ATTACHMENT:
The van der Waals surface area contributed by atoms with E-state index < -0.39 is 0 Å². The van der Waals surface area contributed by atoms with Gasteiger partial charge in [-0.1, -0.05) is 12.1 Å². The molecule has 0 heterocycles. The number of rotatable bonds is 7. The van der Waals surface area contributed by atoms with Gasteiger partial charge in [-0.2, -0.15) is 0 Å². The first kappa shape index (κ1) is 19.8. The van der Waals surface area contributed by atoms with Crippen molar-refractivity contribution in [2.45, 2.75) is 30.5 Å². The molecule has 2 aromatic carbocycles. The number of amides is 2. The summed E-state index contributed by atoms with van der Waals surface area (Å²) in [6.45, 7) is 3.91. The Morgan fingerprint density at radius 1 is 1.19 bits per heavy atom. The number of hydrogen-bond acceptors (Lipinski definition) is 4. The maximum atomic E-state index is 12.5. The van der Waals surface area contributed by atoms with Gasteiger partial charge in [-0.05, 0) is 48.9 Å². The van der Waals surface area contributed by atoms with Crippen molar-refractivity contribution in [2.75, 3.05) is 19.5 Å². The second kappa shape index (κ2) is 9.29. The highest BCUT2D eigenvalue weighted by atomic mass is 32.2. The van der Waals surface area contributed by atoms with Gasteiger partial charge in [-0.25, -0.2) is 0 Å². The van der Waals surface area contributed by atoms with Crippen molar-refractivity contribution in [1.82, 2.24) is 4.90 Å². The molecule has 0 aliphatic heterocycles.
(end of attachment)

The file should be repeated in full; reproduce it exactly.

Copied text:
The van der Waals surface area contributed by atoms with E-state index < -0.39 is 0 Å². The van der Waals surface area contributed by atoms with Gasteiger partial charge in [-0.1, -0.05) is 12.1 Å². The molecule has 0 heterocycles. The number of rotatable bonds is 7. The van der Waals surface area contributed by atoms with Gasteiger partial charge in [-0.2, -0.15) is 0 Å². The first kappa shape index (κ1) is 19.8. The van der Waals surface area contributed by atoms with Crippen molar-refractivity contribution in [2.45, 2.75) is 30.5 Å². The molecule has 2 aromatic carbocycles. The number of amides is 2. The summed E-state index contributed by atoms with van der Waals surface area (Å²) in [6.45, 7) is 3.91. The Morgan fingerprint density at radius 1 is 1.19 bits per heavy atom. The number of hydrogen-bond acceptors (Lipinski definition) is 4. The maximum atomic E-state index is 12.5. The van der Waals surface area contributed by atoms with Gasteiger partial charge in [-0.05, 0) is 48.9 Å². The van der Waals surface area contributed by atoms with Crippen molar-refractivity contribution in [2.75, 3.05) is 19.5 Å². The second kappa shape index (κ2) is 9.29. The highest BCUT2D eigenvalue weighted by atomic mass is 32.2. The van der Waals surface area contributed by atoms with Gasteiger partial charge in [-0.25, -0.2) is 0 Å². The van der Waals surface area contributed by atoms with Crippen molar-refractivity contribution in [1.82, 2.24) is 4.90 Å². The molecule has 0 aliphatic heterocycles.